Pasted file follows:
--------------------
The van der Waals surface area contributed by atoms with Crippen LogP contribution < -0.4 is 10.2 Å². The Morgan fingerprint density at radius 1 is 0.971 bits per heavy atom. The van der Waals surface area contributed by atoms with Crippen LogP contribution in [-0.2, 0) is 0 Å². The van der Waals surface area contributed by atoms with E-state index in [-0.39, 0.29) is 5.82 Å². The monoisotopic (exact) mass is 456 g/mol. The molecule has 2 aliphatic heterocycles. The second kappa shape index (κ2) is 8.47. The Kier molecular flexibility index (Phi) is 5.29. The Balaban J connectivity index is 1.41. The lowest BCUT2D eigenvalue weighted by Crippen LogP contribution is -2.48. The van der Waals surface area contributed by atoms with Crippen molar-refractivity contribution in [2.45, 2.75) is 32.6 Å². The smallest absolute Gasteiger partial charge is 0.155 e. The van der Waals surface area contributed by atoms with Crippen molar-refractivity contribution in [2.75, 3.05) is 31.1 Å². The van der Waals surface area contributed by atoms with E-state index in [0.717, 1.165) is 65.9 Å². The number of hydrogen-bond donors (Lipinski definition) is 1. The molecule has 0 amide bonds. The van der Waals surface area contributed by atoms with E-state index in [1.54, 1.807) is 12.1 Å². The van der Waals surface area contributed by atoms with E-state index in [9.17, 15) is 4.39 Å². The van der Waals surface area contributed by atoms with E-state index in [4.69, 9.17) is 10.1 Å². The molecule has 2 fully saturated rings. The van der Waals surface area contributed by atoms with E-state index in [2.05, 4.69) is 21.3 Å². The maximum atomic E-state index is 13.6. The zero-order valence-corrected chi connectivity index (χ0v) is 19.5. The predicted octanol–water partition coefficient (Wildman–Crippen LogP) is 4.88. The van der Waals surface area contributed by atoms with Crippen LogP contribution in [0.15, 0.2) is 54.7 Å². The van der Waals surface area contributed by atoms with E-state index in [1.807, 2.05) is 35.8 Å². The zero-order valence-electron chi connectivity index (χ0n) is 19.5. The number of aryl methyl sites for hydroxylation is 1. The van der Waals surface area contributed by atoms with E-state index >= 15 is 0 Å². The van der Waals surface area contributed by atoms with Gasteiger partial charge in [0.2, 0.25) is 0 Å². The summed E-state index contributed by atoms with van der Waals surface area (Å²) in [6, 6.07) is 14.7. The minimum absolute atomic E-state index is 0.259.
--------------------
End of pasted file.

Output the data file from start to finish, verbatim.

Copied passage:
The van der Waals surface area contributed by atoms with Crippen LogP contribution < -0.4 is 10.2 Å². The Morgan fingerprint density at radius 1 is 0.971 bits per heavy atom. The van der Waals surface area contributed by atoms with Crippen LogP contribution in [-0.2, 0) is 0 Å². The van der Waals surface area contributed by atoms with E-state index in [-0.39, 0.29) is 5.82 Å². The monoisotopic (exact) mass is 456 g/mol. The molecule has 2 aliphatic heterocycles. The second kappa shape index (κ2) is 8.47. The Kier molecular flexibility index (Phi) is 5.29. The Balaban J connectivity index is 1.41. The lowest BCUT2D eigenvalue weighted by Crippen LogP contribution is -2.48. The van der Waals surface area contributed by atoms with Crippen molar-refractivity contribution in [2.45, 2.75) is 32.6 Å². The smallest absolute Gasteiger partial charge is 0.155 e. The van der Waals surface area contributed by atoms with Crippen molar-refractivity contribution in [2.75, 3.05) is 31.1 Å². The van der Waals surface area contributed by atoms with E-state index in [0.717, 1.165) is 65.9 Å². The number of hydrogen-bond donors (Lipinski definition) is 1. The molecule has 0 amide bonds. The van der Waals surface area contributed by atoms with E-state index in [1.54, 1.807) is 12.1 Å². The van der Waals surface area contributed by atoms with E-state index in [9.17, 15) is 4.39 Å². The van der Waals surface area contributed by atoms with E-state index in [4.69, 9.17) is 10.1 Å². The molecule has 2 fully saturated rings. The van der Waals surface area contributed by atoms with E-state index in [2.05, 4.69) is 21.3 Å². The maximum atomic E-state index is 13.6. The zero-order valence-corrected chi connectivity index (χ0v) is 19.5. The predicted octanol–water partition coefficient (Wildman–Crippen LogP) is 4.88. The van der Waals surface area contributed by atoms with Crippen LogP contribution in [0.15, 0.2) is 54.7 Å². The van der Waals surface area contributed by atoms with E-state index in [1.807, 2.05) is 35.8 Å². The zero-order valence-electron chi connectivity index (χ0n) is 19.5. The number of aryl methyl sites for hydroxylation is 1. The van der Waals surface area contributed by atoms with E-state index >= 15 is 0 Å². The van der Waals surface area contributed by atoms with Gasteiger partial charge in [0.2, 0.25) is 0 Å². The summed E-state index contributed by atoms with van der Waals surface area (Å²) in [6, 6.07) is 14.7. The minimum absolute atomic E-state index is 0.259.